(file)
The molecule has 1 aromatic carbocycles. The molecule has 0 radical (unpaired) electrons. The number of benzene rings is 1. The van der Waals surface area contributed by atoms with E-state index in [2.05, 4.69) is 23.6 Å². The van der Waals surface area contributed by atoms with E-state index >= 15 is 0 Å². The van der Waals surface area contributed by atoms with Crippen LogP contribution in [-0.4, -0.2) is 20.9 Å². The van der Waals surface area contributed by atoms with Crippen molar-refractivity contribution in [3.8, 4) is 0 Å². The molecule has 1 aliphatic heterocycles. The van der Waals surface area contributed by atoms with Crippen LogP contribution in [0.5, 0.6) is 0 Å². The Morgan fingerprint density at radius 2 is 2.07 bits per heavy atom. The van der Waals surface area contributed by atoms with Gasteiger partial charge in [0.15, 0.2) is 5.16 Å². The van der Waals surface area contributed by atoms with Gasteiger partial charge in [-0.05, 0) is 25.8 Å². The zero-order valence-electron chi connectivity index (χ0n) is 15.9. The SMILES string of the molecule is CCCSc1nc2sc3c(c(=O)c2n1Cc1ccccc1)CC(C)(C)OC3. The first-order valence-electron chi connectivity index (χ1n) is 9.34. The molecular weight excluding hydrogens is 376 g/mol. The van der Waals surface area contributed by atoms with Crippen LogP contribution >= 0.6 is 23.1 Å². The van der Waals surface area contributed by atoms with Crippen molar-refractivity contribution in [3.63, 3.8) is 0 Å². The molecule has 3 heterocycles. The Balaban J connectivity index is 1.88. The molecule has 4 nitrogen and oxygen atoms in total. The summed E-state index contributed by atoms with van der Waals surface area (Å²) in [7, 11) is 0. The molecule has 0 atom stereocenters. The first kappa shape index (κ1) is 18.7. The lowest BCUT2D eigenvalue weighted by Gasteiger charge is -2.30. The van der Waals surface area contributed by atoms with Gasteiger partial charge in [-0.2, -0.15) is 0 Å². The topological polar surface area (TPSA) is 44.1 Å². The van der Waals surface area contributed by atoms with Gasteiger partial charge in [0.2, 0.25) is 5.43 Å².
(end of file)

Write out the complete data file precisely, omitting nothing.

The molecule has 1 aromatic carbocycles. The molecule has 0 radical (unpaired) electrons. The number of benzene rings is 1. The van der Waals surface area contributed by atoms with E-state index in [2.05, 4.69) is 23.6 Å². The van der Waals surface area contributed by atoms with E-state index >= 15 is 0 Å². The van der Waals surface area contributed by atoms with Crippen LogP contribution in [-0.4, -0.2) is 20.9 Å². The van der Waals surface area contributed by atoms with Crippen molar-refractivity contribution in [3.8, 4) is 0 Å². The molecule has 1 aliphatic heterocycles. The van der Waals surface area contributed by atoms with Crippen LogP contribution in [0.5, 0.6) is 0 Å². The Morgan fingerprint density at radius 2 is 2.07 bits per heavy atom. The van der Waals surface area contributed by atoms with Gasteiger partial charge in [0.15, 0.2) is 5.16 Å². The van der Waals surface area contributed by atoms with Gasteiger partial charge in [-0.05, 0) is 25.8 Å². The zero-order valence-electron chi connectivity index (χ0n) is 15.9. The SMILES string of the molecule is CCCSc1nc2sc3c(c(=O)c2n1Cc1ccccc1)CC(C)(C)OC3. The first-order valence-electron chi connectivity index (χ1n) is 9.34. The molecular weight excluding hydrogens is 376 g/mol. The van der Waals surface area contributed by atoms with Crippen LogP contribution >= 0.6 is 23.1 Å². The van der Waals surface area contributed by atoms with Crippen molar-refractivity contribution in [3.63, 3.8) is 0 Å². The molecule has 3 heterocycles. The Balaban J connectivity index is 1.88. The molecule has 4 nitrogen and oxygen atoms in total. The summed E-state index contributed by atoms with van der Waals surface area (Å²) in [7, 11) is 0. The molecule has 0 atom stereocenters. The first kappa shape index (κ1) is 18.7. The lowest BCUT2D eigenvalue weighted by Gasteiger charge is -2.30. The van der Waals surface area contributed by atoms with Gasteiger partial charge in [-0.2, -0.15) is 0 Å². The topological polar surface area (TPSA) is 44.1 Å². The van der Waals surface area contributed by atoms with Gasteiger partial charge in [0.2, 0.25) is 5.43 Å².